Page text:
when I left outpatient, my last assignment was to write a letter to myself that would be mailed thirty days later. I got it in the mail today:
thirty days ago, you left IOP at Meier. for over three weeks, you spent every weekday morning in a room full of other people who were all facing different paths and stories and difficulties, but somehow you all felt a similar pang of emptiness. I know you left feeling unsure; you’ve been unsure since day one. but I hope you understand that it takes more than three weeks to even feel the tiniest bit of improvement. that makes it really hard to feel hopeful, and that makes it even harder to see recovery as a worthwhile effort. but let me ask you this: is staying where you are right now, stuck and empty and indifferent, a worthwhile effort? is living every day at war with yourself a worthwhile effort? I know you probably can’t think back to the last time you truly felt at peace with yourself, in everything you are and what you have done and what you are doing, but maybe that’s something to look forward to. maybe you’re not going to find answers from the past or even in the present, and you’re going to have to trust life beyond where you are right now. this life isn’t your own, but it also isn’t your eating disorder’s or your depression’s; trust in the One who created you as a uniquely gifted child of God. He will guide you, He will sustain you, He will fill you with love and value and purpose, but you need to let go of the control you so desperately want for your life in exchange for trust and obedience.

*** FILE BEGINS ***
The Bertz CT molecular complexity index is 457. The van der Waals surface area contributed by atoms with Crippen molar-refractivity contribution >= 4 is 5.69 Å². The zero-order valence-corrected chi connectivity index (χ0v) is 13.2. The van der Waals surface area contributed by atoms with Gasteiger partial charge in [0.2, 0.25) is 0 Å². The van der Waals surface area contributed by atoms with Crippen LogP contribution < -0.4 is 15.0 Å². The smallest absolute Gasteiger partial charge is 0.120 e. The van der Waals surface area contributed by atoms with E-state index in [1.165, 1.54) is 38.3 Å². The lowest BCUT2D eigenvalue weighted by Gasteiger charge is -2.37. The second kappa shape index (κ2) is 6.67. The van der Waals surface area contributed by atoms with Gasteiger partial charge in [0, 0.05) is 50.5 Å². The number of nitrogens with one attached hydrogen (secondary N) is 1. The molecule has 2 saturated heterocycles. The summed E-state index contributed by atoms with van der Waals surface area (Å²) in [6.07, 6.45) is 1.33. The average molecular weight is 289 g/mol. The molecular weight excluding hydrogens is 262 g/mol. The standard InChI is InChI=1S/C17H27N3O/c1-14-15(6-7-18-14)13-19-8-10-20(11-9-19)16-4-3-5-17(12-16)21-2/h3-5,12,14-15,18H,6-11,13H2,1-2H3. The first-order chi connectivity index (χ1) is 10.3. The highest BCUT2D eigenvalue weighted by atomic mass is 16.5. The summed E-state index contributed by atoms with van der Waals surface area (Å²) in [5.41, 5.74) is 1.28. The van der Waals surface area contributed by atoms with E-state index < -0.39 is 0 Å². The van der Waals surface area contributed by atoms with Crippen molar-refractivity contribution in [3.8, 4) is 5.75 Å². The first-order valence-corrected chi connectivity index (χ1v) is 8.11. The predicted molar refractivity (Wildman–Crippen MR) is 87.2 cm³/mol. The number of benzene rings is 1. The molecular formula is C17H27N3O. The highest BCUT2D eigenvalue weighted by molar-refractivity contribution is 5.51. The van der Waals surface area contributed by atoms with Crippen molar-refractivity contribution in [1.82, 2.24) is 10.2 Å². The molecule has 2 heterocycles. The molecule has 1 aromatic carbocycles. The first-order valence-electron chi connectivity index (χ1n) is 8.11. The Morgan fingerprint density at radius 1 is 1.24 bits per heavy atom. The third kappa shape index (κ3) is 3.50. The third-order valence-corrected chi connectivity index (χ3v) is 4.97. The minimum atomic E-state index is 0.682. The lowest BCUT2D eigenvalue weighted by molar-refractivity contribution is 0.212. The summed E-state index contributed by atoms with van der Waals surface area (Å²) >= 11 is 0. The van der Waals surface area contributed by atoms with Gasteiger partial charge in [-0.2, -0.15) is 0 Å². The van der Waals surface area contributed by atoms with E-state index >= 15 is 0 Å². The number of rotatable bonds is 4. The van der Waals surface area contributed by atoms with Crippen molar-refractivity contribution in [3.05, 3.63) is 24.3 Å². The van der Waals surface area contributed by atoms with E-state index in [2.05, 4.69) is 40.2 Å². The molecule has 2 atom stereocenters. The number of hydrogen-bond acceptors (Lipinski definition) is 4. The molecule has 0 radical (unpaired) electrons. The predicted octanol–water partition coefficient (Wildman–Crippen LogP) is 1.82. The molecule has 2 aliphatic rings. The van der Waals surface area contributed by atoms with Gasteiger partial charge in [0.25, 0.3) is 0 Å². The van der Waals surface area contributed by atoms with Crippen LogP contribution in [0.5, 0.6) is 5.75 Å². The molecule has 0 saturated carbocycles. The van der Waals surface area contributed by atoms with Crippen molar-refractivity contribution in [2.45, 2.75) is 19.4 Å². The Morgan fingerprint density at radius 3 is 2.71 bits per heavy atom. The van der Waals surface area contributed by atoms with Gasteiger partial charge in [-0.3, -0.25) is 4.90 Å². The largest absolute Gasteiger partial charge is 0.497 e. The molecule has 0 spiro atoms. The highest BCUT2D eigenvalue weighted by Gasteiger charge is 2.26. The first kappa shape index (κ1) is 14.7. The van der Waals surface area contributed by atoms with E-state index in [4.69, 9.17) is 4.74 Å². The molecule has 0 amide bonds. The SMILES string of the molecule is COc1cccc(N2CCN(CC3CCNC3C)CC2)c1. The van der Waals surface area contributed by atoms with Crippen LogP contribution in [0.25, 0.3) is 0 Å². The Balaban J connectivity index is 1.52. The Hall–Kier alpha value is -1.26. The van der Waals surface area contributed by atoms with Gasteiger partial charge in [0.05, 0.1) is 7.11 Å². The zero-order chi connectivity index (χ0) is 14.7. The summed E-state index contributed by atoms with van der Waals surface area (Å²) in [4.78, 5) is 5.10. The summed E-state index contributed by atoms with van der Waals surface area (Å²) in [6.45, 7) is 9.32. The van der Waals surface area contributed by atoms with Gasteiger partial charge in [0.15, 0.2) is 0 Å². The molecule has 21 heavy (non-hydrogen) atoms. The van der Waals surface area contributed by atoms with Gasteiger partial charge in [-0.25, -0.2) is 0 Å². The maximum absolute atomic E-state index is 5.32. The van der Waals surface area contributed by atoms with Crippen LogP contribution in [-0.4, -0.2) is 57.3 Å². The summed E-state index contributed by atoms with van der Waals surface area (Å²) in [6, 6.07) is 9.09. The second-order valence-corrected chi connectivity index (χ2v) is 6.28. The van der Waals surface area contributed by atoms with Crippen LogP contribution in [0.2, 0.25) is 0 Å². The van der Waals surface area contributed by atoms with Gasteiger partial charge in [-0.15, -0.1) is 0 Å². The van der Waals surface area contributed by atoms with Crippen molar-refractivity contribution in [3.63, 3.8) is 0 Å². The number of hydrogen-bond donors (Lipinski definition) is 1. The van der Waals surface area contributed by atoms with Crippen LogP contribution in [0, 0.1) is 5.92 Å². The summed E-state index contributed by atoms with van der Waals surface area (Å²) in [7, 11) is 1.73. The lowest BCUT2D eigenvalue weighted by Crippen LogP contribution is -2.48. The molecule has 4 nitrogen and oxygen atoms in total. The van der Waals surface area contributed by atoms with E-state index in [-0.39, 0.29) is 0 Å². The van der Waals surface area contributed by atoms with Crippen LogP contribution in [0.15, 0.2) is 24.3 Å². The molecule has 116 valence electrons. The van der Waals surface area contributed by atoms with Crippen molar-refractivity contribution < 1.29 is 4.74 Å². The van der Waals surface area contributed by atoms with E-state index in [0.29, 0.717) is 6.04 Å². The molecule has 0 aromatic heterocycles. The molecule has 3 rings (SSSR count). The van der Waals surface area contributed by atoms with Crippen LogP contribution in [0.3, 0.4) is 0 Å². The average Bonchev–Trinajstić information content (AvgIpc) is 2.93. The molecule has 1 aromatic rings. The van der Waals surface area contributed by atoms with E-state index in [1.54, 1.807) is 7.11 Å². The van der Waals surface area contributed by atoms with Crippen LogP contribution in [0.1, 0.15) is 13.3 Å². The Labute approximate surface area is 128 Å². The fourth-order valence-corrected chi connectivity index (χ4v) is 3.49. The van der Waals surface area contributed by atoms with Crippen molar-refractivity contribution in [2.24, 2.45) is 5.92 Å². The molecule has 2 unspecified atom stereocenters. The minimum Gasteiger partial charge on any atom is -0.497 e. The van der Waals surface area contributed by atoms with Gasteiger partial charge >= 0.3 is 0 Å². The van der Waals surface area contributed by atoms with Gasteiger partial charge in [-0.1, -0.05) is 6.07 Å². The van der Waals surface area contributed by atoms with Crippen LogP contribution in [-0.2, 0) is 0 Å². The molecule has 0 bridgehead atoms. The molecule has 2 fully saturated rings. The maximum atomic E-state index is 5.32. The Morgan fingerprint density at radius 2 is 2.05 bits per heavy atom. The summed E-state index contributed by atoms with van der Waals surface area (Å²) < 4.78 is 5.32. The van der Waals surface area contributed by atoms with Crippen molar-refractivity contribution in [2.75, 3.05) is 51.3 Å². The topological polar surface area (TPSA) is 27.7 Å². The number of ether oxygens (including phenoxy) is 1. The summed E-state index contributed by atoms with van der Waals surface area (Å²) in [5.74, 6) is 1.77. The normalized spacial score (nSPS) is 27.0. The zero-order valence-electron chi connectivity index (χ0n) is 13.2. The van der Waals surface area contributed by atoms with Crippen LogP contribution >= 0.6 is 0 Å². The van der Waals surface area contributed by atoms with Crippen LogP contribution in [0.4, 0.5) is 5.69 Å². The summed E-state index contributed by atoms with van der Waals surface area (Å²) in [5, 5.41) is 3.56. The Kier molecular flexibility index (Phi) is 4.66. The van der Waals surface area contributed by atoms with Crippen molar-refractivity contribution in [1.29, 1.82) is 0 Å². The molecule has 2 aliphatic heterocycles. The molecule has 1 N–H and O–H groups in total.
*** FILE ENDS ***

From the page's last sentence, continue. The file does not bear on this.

I hope you’ve opened up a little more. I hope you’ve taken risks with your heart and your story and I hope you’ve recognized what you need and have learned to ask for it. I hope your scars remind you that you are strong, and that they don’t mean you are weak and unstable. you are strong, Tessa, and you always have been. and when you catch yourself believing that voice that tells you that you are weak and that you’ll never be able to recover because you are worthless and unimportant, remember how you learned to walk as a baby. the doctors said you wouldn’t, that your muscles were weak and your lower body wasn’t quite in connection with your brain. but you did. even as a baby you were strong and determined, and you learned to walk. and remember back to last June, when you ran your first marathon? that took strength. that took patience and perseverance and courage, and you ran 26.2 miles just like you told yourself you would. so what I’m trying to remind you is this: you have the ability to do anything you’d like. you are given a choice whether you want to choose recovery, and if you decide to, I know nothing is going to hold you back from healing. you are capable; God might’ve allowed you to fall under the cloud of depression and self-harm and an eating disorder that’s stuck around for over six years, but I want you to realize that He’s also given you the strength to get better. the decision is up to you. I hope you’ve chosen well.